Filmmaker Ryan Coogler Engages SMC Community at Special Evening

The superstar director returned to SMC to talk about process and mythmaking with his former professor.

When Ryan Coogler arrived at Saint Mary’s in 2003 as a football player and a chemistry major, he had aspirations of becoming a doctor, hoping to give back to his community and to his parents, who he says worked tirelessly to put him and his siblings through private school. An assignment for a required English class with Professor Rosemary Graham inspired him to rethink his plan.

“The assignment was to write a narrative of an emotionally challenging personal experience,” Graham recalled. “Ryan wrote about a life-threatening medical emergency in his family home. His sure-handed writing demonstrated an ability to convey both action and emotion. His piece had a strong visual quality. Put most simply, he knew how to write a scene.”

Graham suggested that Coogler consider screenwriting. Soon after the discussion, SMC ended its football program, and Coogler transferred to California State University Sacramento to study business before eventually making his way to the School of Cinematic Arts at the University of Southern California (USC). 

Graham takes great pride in knowing that she saw something special in Coogler. “I sometimes tell my students, half jokingly, ‘Listen to me. I give good advice.’ ”

Now a successful film director and screenwriter, Coogler has several critically acclaimed films to his name, including Black Panther, his 2018 box-office mega smash, which featured a black Marvel superhero; Creed, the 2015 successful reboot of the Rocky franchise; and Fruitvale Station, his 2013 film about the tragic death of Oscar Grant, which won the Sundance Film Festival’s Grand Jury Prize and Audience Award.

On May 16, Coogler and his former professor reconnected in front of a crowd of 600 students, faculty, staff, and friends of the College for a special event: “Ryan Coogler, Artist, Athlete, Activist, in Conversation with Professor Rosemary Graham.” President James Donahue expressed pride in Coogler’s intimate connection to Saint Mary’s. “You are a superhero to all of us,” Donahue told Coogler, as he welcomed him to campus. “Every superhero has their own origin story, and we couldn’t be prouder to have a piece of Ryan Coogler’s story right here at SMC.”

Desmond Hatter ’18, president of The Lounge, SMC’s open-mic program, and a member of the Black Student Union, followed Donahue’s greeting with a compelling spoken-word, hip-hop–influenced introduction. “It’s great that you can catch a ball, but can you put the pen to paper? Can you catch a hundred yards? Rosemary don’t care...” The crowd laughed in appreciation.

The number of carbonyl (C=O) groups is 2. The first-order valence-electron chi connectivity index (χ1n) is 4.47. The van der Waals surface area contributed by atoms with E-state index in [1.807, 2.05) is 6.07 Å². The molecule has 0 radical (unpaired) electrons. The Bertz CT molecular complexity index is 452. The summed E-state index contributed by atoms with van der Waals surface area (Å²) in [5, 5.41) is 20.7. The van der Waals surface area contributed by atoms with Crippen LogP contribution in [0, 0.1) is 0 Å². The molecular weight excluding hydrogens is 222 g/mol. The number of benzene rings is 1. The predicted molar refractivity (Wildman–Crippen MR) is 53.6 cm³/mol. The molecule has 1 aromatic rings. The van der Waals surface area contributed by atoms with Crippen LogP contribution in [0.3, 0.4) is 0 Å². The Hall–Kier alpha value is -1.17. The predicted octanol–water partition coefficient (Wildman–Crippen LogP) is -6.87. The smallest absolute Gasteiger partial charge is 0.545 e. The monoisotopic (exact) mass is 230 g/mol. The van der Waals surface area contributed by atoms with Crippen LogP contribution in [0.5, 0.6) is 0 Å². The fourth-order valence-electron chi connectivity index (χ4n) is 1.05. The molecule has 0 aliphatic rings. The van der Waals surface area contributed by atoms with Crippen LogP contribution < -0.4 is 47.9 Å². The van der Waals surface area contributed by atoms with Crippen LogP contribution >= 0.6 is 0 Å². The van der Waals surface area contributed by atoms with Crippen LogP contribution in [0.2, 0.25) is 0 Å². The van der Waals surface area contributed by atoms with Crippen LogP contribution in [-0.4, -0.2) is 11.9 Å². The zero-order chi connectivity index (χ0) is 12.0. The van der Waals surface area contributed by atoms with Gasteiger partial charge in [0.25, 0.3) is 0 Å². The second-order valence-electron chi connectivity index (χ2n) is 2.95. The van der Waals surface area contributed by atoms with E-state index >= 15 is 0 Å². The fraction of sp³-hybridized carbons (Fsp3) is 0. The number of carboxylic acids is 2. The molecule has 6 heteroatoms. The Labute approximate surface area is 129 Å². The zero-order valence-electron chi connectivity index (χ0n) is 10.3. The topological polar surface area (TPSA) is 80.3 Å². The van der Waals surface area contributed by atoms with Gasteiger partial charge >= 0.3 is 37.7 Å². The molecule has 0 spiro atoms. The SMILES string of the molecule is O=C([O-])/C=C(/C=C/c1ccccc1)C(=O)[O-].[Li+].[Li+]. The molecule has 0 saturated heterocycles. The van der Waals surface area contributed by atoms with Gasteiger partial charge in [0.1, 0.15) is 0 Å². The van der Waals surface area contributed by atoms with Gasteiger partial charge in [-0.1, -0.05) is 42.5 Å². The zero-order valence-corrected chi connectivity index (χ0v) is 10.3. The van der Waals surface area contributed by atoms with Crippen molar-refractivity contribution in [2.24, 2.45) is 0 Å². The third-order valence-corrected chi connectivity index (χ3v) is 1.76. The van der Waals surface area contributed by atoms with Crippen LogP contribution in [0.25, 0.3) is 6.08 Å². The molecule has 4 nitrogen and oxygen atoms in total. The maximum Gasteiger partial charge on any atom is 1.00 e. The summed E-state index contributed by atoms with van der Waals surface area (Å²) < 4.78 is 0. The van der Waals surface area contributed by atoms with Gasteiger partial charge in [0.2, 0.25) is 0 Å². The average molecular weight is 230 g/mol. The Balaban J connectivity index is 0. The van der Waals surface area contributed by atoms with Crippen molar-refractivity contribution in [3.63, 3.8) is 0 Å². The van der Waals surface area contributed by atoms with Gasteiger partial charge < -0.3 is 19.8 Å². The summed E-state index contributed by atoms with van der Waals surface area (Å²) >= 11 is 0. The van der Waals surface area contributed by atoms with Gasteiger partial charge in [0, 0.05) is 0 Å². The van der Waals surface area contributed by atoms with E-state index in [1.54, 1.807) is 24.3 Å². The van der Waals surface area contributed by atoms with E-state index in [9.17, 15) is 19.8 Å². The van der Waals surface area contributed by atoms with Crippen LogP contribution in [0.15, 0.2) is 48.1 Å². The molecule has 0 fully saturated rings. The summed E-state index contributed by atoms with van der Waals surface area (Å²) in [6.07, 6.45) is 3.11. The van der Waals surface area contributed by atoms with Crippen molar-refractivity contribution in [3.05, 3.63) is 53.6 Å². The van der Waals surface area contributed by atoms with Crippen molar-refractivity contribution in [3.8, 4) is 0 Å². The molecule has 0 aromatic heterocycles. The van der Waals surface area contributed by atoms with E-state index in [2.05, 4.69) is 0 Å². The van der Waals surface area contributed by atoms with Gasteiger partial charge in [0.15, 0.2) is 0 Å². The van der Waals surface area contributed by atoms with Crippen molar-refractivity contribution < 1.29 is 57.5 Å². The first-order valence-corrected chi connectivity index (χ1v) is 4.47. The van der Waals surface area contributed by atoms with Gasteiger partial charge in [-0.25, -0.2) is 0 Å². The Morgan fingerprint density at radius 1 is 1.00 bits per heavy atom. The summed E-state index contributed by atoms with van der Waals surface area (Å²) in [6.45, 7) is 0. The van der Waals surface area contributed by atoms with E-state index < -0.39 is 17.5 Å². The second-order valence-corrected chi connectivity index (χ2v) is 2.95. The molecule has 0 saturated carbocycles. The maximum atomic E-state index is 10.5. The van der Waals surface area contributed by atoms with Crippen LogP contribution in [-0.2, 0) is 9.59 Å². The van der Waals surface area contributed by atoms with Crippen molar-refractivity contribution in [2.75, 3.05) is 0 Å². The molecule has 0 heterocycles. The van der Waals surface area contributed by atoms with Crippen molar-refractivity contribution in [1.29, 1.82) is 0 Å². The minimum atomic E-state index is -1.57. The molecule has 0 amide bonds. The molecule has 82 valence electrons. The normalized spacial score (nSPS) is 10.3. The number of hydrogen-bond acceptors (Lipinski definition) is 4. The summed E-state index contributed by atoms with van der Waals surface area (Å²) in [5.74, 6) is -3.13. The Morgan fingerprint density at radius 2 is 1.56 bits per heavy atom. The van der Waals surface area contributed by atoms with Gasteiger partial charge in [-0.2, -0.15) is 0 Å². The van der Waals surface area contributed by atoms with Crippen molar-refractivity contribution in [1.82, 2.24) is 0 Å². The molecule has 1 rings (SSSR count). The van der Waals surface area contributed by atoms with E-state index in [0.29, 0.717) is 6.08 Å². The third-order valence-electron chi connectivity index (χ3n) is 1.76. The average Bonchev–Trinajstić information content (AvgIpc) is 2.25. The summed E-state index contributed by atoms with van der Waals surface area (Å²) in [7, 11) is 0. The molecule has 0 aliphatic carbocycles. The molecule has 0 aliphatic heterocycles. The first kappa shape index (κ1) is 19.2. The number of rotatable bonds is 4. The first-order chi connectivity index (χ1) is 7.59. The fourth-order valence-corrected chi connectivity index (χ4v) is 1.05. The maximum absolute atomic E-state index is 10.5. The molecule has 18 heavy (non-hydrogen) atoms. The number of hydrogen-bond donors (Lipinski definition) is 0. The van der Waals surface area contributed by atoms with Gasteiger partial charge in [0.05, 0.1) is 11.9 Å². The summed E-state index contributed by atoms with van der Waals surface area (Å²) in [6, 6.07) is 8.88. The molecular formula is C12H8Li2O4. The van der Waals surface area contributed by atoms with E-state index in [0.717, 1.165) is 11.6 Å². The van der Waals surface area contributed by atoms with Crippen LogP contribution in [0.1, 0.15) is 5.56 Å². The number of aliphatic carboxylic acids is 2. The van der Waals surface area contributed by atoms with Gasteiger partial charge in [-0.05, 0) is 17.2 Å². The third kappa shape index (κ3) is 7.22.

“Thank you for gracing us with your presence today,” Hatter continued. “This is for you: You are black excellence. You are black excellence. You are black excellence,” he said to Coogler, calling him to the stage.

Graham and Coogler covered everything from Coogler’s nonlinear path to filmmaking to how he creates a level of intimacy between viewers and the characters in his films.

Coogler said it took him a long time to get it right as a filmmaker. For his first assignment at USC, instead of producing a five-minute soundless film as instructed, he produced a 12-minute piece with sound.

“I was afraid I was going to get kicked out of school right away, but I stuck it out and just kept going,” he said. In 2008, Coogler won recognition for his six-minute film Locks, a powerful silent narrative of a man having his dreadlocks cut off at a barbershop to affirm his solidarity with a little sister undergoing chemotherapy. “A lot of people call that my first film, but it was really like my eighth,” Coogler continued. “I made a lot of really bad films before that. I think people should know that. It will always be a process, and you have to keep going and going and going to get it right.”

During a brief Q&A session, Coogler engaged with Saint Mary’s students. Desiree Castro-Manner ’18 said, “I took my son, who’s in kindergarten, to see Black Panther the weekend it came out. He told me to tell you, ‘Wakanda Forever.’ I took him because I wanted to show him characters that looked like him that were strong and triumphant, and not just tragic and flawed. It had this really profound effect on his understanding of being black to the point where the next day, I found him looking at his bottom lip in front of a mirror to try to find his Wakanda tattoo.

“As a storyteller, is this something that you envision your work doing, in not just providing a story for the here and now, but also influencing the identity formation of younger generations?”

Coogler complimented Castro-Manner, an ethnic studies major, on her question. “It’s always hard to predict what audiences will think of a work and even harder to predict how they will respond to it, but…like any filmmaker, I always hope it will have an impact,” Coogler said. “Panther is a comic. There’s something about mythmaking that human beings are attracted to. There’s something about it that has a longevity that’s greater than other works. I think that’s why people like comic-book movies.”

The event wrapped up with enthusiastic applause for Coogler, who—gracious with his time—posed for more than a few selfies before leaving the crowded Soda Center. —Sharon Sobotta